New year, new you! We’ve pulled an article from our archives to encourage you to meet your resolutions, and remind you that it’s never too late to start something new. This story, originally printed in 1975, features an interview with folk artist C.P. Ligon. C.P. worked as a roofer for most of his life, and it wasn’t until after retirement that he found a love for wood sculptures. He was dedicated to sharing his work with others and inspiring them to develop their own creativity—especially students. Several of C.P.’s pieces can be viewed at the Foxfire Museum. The following article has been adapted from Foxfire Summer/Fall 1975 and Foxfire 4.
Original article by Sid Jones
One day, out of the clear blue sky, Mr. C.P. Ligon of Toccoa brought some of his carvings to Foxfire for the students at our school to enjoy. This was the first time he had brought any of his figures up our way, as most of his work is on display closer to his home in Stephens County.
A couple of months later when it was time to return the carvings, several of us decided to go along and find out more about Mr. Ligon and his hobby. His garage and shop area were filled with logs, stumps, and sticks of all shapes and sizes.
When we began talking with him, we found out that he was 75, and started carving in 1967 after retiring from roofing. He had never done anything like this before in his life until then. It all began, he said, one rainy day when he went to town to get some enamel paint and began painting a picture. He had never painted before and said he did a lousy job, but he enjoyed the feeling and soon had picked up a hatchet, a handsaw, and some chisels. Before long a rough figure emerged and he was hooked.
He describes the things he carves as “junk for the school children.” He thinks they enjoy his rough work more than things that are finished and can’t “be touched and played with.” He refuses to ever sell a piece of his work. It is made exclusively for local groups that work with young people. Collectors are sent away empty-handed. He likes what he’s doing and he loves kids—money can’t buy those things.
“It just come natural. Do you know what’s the matter with people today? They don’t use the talents they’ve got. And lots of them don’t have the time to. Just like I was. I wanted to educate my children. I never took a vacation until it was almost time that I quit work. I quit work at sixty-seven.
Children didn’t used to have anything to make anything with. No tools. The kids always made their own things. We’d make wheels out of most anything. We really didn’t have toys. The first thing I bought for myself was a little knife for a dime when I was a boy. I would have liked to carve, but that knife wouldn’t even cut. I just had it just to have a knife.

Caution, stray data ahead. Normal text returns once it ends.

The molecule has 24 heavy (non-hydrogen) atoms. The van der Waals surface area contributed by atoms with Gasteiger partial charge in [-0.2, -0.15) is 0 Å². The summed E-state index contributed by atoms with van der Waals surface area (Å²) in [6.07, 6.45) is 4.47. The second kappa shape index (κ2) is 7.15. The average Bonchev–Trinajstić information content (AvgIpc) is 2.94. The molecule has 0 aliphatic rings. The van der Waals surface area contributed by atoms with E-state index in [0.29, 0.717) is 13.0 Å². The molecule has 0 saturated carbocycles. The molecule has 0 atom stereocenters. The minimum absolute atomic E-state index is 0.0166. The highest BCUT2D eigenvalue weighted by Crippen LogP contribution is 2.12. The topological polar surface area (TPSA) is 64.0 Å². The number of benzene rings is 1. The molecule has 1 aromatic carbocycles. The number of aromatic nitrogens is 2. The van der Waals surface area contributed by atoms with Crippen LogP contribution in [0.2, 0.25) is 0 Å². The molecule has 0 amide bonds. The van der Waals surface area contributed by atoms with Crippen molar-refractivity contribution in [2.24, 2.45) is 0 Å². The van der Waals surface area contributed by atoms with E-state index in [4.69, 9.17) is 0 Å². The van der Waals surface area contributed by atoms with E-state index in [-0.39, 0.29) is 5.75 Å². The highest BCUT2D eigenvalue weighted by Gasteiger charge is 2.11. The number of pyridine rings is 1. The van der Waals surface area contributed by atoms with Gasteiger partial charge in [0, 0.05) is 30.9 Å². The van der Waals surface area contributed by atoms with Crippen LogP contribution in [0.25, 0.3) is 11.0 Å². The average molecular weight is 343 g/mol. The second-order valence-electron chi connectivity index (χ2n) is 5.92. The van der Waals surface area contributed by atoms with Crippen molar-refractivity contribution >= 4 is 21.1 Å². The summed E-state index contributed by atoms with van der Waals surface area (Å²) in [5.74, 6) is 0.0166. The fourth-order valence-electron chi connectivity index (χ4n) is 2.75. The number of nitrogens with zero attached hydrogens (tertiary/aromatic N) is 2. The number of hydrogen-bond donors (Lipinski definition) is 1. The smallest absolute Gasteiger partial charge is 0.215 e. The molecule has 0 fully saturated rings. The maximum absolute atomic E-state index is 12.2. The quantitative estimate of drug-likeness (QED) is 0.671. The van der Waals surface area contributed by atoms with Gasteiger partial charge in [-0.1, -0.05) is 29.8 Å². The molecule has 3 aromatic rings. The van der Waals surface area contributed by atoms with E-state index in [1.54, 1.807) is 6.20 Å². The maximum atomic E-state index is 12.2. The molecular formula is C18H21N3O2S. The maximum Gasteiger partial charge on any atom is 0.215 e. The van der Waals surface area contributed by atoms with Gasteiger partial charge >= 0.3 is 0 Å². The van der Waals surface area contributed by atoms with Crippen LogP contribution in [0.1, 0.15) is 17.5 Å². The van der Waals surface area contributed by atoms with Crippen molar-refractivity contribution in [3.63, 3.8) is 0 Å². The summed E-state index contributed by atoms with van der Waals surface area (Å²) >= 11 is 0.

But now that I’m retired, I do all this stuff for the school children, and try to get them interested in things like this. If I can get one of them to try something, they’ll understand and maybe enjoy it. I don’t try to make nothing fancy like it was out of a store—finished. I make it rough. And they can understand that. If they go to the store and get something, it’s all dolled up. But this is an incentive for them to do something. They’ll try to do something like this.
I’ve worked with schools in Stephens County, and two in Habersham County. I come driving up and say, “This is what I’ve got.” [The other day,] I went up to a little school up there in Habersham County. They never had anything much. I drove up there and I asked for the principal. I told him what I had. He said, “Are you going to charge me anything for them?” I said, “No, they don’t have to pay me nothing to see the stuff. I’m making it for the good of them. Not to make money.”
My mother died when I was ten years old, and I loved her greatly. And my father got hurt about three or four years later at the cotton gin. After that, I stayed with my father. I didn’t get to go to school, but I learned a whole lot of what I needed to know. I didn’t really have a childhood like some children do, but I can’t complain. My father took up a lot of my time, and I never regretted a day of it. That’s one reason today I have a whole lot of respect for old people and kids, too. I enjoy the kids and I enjoy the old people.”
I happened across this article yesterday. I was speaking to my father about a ‘walking stick’ my grandfather (his father) carved. It was a stick with a rattle snake head for the grip. It had a red tongue fashioned from a rubber band. I remember it from my childhood. C.P. Ligon is my grandfather.
Thanks for posting this.
Glad to hear of the family connection!!
Marcus – Please contact St. James United Methodist Church in Toccoa. The church your grandfather made was found in the attic, and they were looking for the owner.
GREAT WORK !
I was privileged to be Mr Logon’s pastor in the last years of his life and preached his funeral. He was a great man, a charter member of his church, and a friend to his preachers. His primitive art was also displayed at the Smithsonian.